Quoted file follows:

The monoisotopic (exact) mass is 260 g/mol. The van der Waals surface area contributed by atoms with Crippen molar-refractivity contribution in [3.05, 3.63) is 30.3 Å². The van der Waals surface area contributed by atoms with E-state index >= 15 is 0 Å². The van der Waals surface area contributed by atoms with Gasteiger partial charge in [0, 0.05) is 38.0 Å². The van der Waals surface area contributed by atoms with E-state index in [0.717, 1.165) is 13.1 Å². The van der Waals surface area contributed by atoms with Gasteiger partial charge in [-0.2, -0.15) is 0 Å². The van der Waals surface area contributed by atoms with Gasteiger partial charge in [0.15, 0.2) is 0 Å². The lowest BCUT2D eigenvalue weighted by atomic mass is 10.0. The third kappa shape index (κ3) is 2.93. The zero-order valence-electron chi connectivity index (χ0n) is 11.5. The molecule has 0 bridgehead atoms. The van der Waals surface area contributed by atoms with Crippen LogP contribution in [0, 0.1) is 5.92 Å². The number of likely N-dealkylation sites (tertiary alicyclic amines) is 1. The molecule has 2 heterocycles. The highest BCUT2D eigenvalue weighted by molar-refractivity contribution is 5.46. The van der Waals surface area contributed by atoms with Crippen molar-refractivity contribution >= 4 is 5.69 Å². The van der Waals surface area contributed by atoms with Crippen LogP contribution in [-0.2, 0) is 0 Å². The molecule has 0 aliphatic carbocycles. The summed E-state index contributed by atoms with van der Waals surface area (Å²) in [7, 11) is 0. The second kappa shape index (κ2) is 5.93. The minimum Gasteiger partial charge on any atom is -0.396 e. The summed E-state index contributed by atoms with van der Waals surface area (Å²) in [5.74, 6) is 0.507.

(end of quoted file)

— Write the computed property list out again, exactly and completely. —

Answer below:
The monoisotopic (exact) mass is 260 g/mol. The van der Waals surface area contributed by atoms with Crippen molar-refractivity contribution in [3.05, 3.63) is 30.3 Å². The van der Waals surface area contributed by atoms with E-state index >= 15 is 0 Å². The van der Waals surface area contributed by atoms with Gasteiger partial charge in [0, 0.05) is 38.0 Å². The van der Waals surface area contributed by atoms with E-state index in [0.717, 1.165) is 13.1 Å². The van der Waals surface area contributed by atoms with Gasteiger partial charge in [-0.2, -0.15) is 0 Å². The van der Waals surface area contributed by atoms with Gasteiger partial charge in [0.15, 0.2) is 0 Å². The lowest BCUT2D eigenvalue weighted by atomic mass is 10.0. The third kappa shape index (κ3) is 2.93. The zero-order valence-electron chi connectivity index (χ0n) is 11.5. The molecule has 0 bridgehead atoms. The van der Waals surface area contributed by atoms with Crippen LogP contribution in [0, 0.1) is 5.92 Å². The number of likely N-dealkylation sites (tertiary alicyclic amines) is 1. The molecule has 2 heterocycles. The highest BCUT2D eigenvalue weighted by molar-refractivity contribution is 5.46. The van der Waals surface area contributed by atoms with Crippen molar-refractivity contribution >= 4 is 5.69 Å². The van der Waals surface area contributed by atoms with Crippen LogP contribution in [-0.2, 0) is 0 Å². The molecule has 0 aliphatic carbocycles. The summed E-state index contributed by atoms with van der Waals surface area (Å²) in [7, 11) is 0. The second kappa shape index (κ2) is 5.93. The minimum Gasteiger partial charge on any atom is -0.396 e. The summed E-state index contributed by atoms with van der Waals surface area (Å²) in [5.74, 6) is 0.507.